During my trek to the backcountry of southern Utah in March, I didn't find any kangaroos. There were no dingos running wild and there certainly was no chain steakhouse adorned with factory produced boomerangs. Why, then, did Tony Perrottet call the area America's outback in The New York Times on Sunday?
Like with any comparison, similarities can be drawn. For example, both places are largely uninhabited. That is, if you stay away from areas in Utah like Delicate Arch and Zion National Park and avoid traveling during the tourist-choked summer months. Both, too, are full of dry red expanses where nothing but the hardiest brush can survive.
To our dismay, there were no quirky tribes like the Aborigines wandering the canyons of Utah. There were plenty of Mormons, however, who were so kind in giving us directions that we forgave them for not playing the didgeridoo. Less tasty than the Bloomin' Onion was Utah's blooming cactuses—trust one of my curious hiking buddies—and the unforgiving outback in Australia boasts an area far larger and wilder than any Utah backcountry.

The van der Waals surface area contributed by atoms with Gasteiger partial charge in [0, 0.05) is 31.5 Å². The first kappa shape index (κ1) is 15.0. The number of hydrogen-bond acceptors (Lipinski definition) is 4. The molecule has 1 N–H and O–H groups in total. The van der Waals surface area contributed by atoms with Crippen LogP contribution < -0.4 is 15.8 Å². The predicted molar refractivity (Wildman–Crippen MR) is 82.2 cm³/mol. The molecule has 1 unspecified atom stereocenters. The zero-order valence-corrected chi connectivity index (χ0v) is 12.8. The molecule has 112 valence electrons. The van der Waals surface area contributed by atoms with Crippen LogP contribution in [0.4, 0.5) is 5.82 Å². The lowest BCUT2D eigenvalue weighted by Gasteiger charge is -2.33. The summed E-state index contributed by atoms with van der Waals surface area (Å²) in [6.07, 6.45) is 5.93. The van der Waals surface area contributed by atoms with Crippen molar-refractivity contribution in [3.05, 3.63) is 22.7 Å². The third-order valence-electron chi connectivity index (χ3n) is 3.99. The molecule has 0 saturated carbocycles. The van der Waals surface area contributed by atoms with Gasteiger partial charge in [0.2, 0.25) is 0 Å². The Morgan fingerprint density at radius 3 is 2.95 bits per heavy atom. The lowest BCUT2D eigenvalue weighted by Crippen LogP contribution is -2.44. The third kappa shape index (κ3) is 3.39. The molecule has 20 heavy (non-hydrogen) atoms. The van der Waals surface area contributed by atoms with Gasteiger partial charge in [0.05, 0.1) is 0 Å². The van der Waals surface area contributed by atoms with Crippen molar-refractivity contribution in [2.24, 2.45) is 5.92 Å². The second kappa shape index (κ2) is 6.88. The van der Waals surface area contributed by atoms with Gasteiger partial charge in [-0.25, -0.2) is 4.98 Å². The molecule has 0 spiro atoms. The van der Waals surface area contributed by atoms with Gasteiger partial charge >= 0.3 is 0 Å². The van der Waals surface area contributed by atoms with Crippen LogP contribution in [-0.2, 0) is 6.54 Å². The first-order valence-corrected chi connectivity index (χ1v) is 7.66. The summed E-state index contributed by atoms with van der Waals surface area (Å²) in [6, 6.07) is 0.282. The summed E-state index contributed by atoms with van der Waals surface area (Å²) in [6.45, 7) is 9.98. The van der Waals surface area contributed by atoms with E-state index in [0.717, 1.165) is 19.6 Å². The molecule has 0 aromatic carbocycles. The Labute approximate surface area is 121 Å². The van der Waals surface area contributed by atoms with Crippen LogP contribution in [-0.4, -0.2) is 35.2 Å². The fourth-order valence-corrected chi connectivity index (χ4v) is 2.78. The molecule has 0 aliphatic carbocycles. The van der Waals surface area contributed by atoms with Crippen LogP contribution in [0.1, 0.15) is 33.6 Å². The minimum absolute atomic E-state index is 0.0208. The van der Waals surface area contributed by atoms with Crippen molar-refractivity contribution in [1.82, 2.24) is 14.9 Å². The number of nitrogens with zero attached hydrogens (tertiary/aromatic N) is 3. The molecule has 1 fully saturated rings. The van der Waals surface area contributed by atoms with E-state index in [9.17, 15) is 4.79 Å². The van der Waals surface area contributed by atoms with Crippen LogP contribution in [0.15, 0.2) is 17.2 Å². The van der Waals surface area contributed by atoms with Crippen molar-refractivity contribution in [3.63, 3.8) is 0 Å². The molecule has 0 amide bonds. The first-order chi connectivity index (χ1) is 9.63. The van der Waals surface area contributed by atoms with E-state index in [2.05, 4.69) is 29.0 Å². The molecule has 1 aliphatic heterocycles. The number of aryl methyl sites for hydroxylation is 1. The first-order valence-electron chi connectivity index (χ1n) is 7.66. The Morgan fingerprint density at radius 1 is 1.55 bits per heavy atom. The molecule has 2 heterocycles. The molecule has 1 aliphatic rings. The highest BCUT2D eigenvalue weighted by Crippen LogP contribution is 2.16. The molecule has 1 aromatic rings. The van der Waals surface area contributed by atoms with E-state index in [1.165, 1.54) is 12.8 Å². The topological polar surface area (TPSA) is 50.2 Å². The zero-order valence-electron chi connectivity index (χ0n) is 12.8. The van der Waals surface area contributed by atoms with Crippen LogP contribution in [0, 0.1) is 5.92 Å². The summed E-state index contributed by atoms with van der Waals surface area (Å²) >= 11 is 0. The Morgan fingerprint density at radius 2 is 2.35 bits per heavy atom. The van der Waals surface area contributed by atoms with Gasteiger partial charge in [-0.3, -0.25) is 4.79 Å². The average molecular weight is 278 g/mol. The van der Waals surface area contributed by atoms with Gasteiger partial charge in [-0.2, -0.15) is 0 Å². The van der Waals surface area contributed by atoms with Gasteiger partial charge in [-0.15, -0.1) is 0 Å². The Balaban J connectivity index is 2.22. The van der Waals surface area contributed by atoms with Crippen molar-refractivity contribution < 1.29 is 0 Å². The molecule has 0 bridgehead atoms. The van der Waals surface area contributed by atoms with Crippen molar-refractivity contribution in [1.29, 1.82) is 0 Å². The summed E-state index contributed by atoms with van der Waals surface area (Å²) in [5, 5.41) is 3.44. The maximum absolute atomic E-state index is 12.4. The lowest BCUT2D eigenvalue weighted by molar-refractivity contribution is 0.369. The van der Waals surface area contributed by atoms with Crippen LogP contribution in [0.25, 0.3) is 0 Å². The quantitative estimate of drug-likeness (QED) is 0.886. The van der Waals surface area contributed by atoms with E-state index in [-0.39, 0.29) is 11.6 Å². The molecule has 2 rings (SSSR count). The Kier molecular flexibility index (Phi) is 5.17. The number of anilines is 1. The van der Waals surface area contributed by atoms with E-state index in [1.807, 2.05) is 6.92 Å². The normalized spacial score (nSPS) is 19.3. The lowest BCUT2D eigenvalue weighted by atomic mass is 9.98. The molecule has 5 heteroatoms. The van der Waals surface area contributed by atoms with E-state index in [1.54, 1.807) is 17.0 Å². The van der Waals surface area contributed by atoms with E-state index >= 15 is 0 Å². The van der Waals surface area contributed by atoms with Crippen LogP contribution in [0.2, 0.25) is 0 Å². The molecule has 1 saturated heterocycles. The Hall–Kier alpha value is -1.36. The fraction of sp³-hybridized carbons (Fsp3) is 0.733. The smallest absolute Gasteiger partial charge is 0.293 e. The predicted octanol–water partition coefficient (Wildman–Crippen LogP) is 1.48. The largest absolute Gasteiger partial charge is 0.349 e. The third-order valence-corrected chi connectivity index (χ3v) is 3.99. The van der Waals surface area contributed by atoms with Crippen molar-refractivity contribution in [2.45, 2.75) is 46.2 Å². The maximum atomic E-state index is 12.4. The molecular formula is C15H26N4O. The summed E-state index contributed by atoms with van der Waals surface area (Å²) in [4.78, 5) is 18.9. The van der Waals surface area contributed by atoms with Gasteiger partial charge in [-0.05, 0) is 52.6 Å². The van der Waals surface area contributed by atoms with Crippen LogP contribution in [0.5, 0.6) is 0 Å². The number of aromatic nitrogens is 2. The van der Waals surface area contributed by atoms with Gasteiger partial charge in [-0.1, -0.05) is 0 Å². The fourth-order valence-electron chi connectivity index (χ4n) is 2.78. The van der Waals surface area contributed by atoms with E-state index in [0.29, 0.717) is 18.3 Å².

In general, it's the spirit of the outback that breathes through the plunging canyons of southern Utah. The landscape is enough to render one speechless with rock walls ranging from bone white to raw steak red, stretching out to the horizon until they converge with an impossibly blue sky. With no signs of civilization, it's hard to remember that cities do exist just beyond the canyons and for a moment—if you ignore your GPS—you just might forget where you are.
With wide expanses and precious solitude, maybe the sign at the state line deserves a revamp. Southern Utah: No rules, just right.
Image credit: Skylar Fast